The second law of thermodynamics poses a problem for evolutionary biologists. While it seems to predict increasing disorder over time, the record of evolution suggests ever-increasing order and higher levels of organization. The common solution to the paradox was to look for a balance between organic systems and their environment. Perhaps there was, as Schrodinger suggested, a trade-off by which organisms grew more orderly at the expense of the universe.

As with many paradoxes, the best approach may be to confront it head-on, which is what Brooks and Wiley have done, by putting forward the theory that evolution is actually a biological operation of the second law. In their view, entropy is not merely a tendency to disorder but the characteristic of all “time-dependent behavior.” The growth and development of an organism and the evolution of the species become more a matter of irreversible history than of mere survival of the fittest. The history of a species, therefore, significantly determines its “future trajectories.” Successful species are not necessarily those which adapt best to their environment. Indeed, the authors speak of “the survival of the adequate,” because evolution is a process “historically restrained . . . regardless of the environment.”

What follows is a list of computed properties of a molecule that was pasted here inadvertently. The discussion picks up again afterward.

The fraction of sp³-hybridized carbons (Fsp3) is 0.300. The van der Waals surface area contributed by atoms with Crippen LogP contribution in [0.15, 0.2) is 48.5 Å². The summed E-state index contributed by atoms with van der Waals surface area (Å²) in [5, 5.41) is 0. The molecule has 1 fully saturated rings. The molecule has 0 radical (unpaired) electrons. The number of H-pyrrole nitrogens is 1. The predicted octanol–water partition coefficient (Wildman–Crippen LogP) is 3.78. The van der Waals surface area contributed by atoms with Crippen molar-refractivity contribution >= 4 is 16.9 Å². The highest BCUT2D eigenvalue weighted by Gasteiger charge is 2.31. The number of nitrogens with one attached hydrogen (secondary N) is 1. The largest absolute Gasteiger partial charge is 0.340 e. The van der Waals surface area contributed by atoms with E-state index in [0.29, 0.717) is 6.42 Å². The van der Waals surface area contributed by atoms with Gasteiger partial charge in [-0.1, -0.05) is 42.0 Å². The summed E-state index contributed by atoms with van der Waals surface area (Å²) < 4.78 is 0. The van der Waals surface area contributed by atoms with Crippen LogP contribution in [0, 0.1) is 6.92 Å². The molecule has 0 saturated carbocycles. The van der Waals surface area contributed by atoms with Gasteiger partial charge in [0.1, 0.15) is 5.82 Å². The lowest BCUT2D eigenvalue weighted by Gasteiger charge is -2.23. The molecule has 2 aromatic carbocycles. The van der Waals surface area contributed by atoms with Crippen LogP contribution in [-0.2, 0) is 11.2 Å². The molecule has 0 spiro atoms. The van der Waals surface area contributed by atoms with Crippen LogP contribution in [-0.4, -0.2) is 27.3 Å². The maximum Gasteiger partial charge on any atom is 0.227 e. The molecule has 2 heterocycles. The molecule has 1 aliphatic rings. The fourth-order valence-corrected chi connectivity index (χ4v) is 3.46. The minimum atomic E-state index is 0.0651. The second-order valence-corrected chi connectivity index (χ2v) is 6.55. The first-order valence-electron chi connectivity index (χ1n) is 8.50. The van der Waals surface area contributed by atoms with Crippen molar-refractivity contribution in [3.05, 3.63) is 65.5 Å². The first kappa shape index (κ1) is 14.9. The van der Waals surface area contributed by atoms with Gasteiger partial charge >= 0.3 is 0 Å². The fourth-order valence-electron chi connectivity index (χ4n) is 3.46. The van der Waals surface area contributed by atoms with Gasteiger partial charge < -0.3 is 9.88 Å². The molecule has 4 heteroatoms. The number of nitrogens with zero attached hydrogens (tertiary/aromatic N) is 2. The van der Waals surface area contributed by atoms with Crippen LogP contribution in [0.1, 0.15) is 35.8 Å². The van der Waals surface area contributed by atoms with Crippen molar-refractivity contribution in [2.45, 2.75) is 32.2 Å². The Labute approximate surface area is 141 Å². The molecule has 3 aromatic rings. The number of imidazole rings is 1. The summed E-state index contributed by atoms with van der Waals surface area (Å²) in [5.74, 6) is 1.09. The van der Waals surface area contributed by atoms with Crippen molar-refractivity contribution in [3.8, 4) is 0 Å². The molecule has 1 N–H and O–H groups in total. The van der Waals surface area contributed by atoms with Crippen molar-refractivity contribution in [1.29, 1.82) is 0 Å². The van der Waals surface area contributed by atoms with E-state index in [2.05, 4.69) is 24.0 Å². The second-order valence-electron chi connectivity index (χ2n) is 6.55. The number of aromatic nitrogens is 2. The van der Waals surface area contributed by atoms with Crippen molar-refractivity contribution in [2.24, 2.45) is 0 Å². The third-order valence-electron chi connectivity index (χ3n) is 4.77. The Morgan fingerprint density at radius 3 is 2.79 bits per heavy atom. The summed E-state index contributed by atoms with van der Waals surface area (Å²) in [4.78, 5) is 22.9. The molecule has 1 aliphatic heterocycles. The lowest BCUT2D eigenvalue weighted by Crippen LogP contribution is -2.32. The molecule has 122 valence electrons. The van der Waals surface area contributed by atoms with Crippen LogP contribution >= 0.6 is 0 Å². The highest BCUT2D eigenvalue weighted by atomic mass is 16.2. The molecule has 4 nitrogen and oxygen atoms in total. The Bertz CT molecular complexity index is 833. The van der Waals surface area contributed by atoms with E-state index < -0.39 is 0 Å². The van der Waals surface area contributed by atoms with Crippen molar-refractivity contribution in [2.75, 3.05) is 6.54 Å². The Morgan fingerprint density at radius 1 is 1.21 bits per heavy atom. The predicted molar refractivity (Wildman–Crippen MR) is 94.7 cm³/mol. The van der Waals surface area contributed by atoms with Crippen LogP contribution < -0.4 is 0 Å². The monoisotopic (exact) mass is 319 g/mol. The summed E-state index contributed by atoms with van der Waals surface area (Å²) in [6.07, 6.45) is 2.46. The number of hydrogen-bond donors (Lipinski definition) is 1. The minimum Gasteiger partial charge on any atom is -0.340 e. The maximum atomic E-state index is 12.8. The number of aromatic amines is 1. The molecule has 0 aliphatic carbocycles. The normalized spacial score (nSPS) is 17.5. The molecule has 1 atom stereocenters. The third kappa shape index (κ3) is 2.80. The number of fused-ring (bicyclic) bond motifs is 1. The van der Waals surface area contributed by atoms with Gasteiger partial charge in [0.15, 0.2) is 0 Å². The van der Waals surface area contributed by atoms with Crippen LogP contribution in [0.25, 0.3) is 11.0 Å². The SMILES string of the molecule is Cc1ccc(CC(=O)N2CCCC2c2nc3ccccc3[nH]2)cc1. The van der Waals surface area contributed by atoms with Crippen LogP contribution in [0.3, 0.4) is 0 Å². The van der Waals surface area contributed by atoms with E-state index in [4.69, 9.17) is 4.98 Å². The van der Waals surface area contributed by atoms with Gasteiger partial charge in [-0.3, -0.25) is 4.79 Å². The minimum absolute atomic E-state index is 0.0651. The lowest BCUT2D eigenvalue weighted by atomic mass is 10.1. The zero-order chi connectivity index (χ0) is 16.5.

One intended benefit of this theory is to reconcile the conflict between strict neo-Darwinists, for whom reproductive competition is the sole determining factor, and the believers in orthogenesis, the notion that evolutionary changes have a purpose or direction. For Brooks and Wiley, there is obviously no purpose, no Aristotelian telos toward which life is tending; however, there is a historically determined process of development which stipulates that the longer a genealogical population (e.g., a species) persists, the more self-organized it becomes. Such a process is obviously constrained by environmental factors, but they alone do not determine the direction of change.

Evolution as Entropy is not for the casual reader, even one with a Ph.D. in zoology. It is a densely argued patchwork of speculation and journal articles that will perplex even its authors a dozen years hence. They have been generous, though, with prelude and reprise as well as chapter summaries, but in these sections too they cannot resist entering into learned quarrels. This is all the more the pity, since they think clearly and write, for scientists, that is, effectively.

In any event, it is a bold work—explicitly Aristotelian, and, despite a sappy concluding paragraph (“We would like nothing better than to make sure that violent human behavior could no longer be justified and condoned as an unalterable consequence of an evolutionary legacy” [how glibly they slip from is to ought!]), it deserves attention from anyone who believes that biological theory can be used in an account of human behavior.


[Evolution as Entropy: Toward a Unified Theory of Biology, by Daniel R. Brooks and E.O. Wiley; Chicago: University of Chicago Press]